While a handful of newspapers--the Greensboro, N.C., News & Record, the Detroit Free Press, the Cleveland Plain Dealer and the St. Louis Post-Dispatch--have taken the ethical stance of refusing to carry the DVD (the News & Record called it "fear-mongering and divisive"), some 70 papers, including the New York Times, have delivered it to their subscribers as a paid advertising supplement.

There has really just been one small glitch in the plan: The public doesn't seem to be buying it.
Newspapers that carried the DVD have faced floods of complaints from readers, and the past week has seen protests and press conferences denouncing the film.

The problem, it would appear, is that many readers simply do not accept the notion their newspaper should provide a cover for hate propaganda.
As one Durham, N.C., News & Observer reader put it, "I cannot believe that I was sent the hate-inflaming, fear-mongering video disk Obsession in my newspaper! What will you enclose next? KKK robes?"

The public, it turns out, is a much a tougher sell than the corporate media. Major corporate media outlets have for years been citing the anti-Muslim pundits featured in Obsession as "experts."

For example: Steve Emerson has been invited regularly on NBC and described as an "anti-terror expert," despite the fact his research has been repudiated many times over. This is an "expert" who initially blamed the Oklahoma City bombing on Middle Eastern terrorists, and who is now going around claiming that the Bush State Department is collaborating with extremists.

And then there's Daniel Pipes. While he's repeatedly been cited by the media as an "expert" on Islam and the Middle East, he has warned that "the presence, and increased stature, and affluence, and enfranchisement of American Muslims" entail "true dangers" for American Jews, and led a witch hunt against a public school official who was slated to run an Arabic-language charter school in New York City.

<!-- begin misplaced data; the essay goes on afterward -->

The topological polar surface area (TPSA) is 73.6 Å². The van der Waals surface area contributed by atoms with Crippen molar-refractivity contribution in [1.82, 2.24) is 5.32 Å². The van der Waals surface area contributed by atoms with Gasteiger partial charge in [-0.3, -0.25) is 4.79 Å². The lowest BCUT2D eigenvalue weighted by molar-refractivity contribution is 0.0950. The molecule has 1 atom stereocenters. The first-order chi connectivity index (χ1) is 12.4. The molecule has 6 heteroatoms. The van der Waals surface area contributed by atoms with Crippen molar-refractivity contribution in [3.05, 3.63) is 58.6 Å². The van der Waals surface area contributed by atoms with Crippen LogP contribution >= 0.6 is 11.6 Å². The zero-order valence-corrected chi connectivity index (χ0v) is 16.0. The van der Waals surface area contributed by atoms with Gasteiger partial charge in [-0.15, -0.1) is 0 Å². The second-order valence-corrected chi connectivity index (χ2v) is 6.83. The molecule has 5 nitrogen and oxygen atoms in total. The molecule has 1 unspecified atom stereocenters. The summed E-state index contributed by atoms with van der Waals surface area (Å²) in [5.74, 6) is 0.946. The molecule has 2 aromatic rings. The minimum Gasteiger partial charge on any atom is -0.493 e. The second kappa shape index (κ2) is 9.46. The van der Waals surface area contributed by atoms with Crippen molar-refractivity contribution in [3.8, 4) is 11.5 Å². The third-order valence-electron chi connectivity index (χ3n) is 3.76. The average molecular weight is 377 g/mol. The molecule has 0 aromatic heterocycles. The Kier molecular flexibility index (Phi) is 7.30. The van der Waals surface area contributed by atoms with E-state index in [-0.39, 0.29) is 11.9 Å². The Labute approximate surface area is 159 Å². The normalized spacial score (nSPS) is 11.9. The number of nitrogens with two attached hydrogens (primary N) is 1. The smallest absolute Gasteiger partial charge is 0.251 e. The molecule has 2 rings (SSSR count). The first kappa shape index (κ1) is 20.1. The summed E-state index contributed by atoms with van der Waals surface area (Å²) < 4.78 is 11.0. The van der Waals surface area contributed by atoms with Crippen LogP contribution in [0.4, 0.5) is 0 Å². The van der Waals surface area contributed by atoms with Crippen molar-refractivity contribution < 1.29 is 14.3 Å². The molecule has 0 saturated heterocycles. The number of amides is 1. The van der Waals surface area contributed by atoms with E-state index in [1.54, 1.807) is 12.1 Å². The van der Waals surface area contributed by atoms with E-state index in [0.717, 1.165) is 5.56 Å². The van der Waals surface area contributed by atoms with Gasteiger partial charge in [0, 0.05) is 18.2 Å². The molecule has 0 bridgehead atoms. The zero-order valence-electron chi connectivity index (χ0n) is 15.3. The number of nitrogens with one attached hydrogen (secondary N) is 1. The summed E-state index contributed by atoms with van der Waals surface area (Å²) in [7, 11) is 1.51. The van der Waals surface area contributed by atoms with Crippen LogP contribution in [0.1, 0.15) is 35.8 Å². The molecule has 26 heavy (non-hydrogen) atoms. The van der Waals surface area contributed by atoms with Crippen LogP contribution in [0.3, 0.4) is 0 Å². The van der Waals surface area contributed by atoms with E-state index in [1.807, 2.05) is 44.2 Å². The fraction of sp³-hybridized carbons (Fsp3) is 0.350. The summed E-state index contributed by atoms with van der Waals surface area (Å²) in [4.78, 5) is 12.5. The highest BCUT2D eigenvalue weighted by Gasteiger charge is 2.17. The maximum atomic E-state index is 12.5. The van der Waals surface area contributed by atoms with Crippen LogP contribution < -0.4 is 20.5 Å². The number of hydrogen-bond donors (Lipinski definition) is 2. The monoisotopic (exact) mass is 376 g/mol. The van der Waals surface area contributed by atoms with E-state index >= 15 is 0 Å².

Just a month before a critical election, there are no signs that the anti-Muslim mud-slinging campaign is going away. In fact, the secretive nonprofit called the Clarion Fund behind the Obsession campaign just came out with a brand new DVD, The Third Jihad, featuring Mark Steyn--who, as FAIR's new report documents, has warned of the "demographic decline" posed by Europe's emerging Muslim population, and suggests there are lessons for Europeans in the Balkan example of ethnic cleansing.

You can read all about Emerson, Pipes and Steyn in a new report that's just been released called "Smearcasting: How Islamophobes Spread Fear, Bigotry and Misinformation" . The report profiles 12 top anti-Muslim pundits, including prominent talkshow hosts Bill O'Reilly, Sean Hannity and Glenn Beck.

The media's long record of failing to challenge (and often enabling) anti-Muslim smears should leave us quite worried about how this final leg of election '08 will play out: Will the media continue to provide a platform to the anti-Muslim smear machine, or will they uphold standards of responsible journalism?

Isabel Macdonald is Communications Director for FAIR (Fairness & Accuracy In Reporting)

Former German MP slams US Iraq occupation

Jürgen Todenhofer
German writer

Mon, 06 Oct 2008 10:59:45 GMT

Former member of the German parliament Jurgen Todenhofer has criticized the Iraq war and claims that the US manipulates the media to its benefit.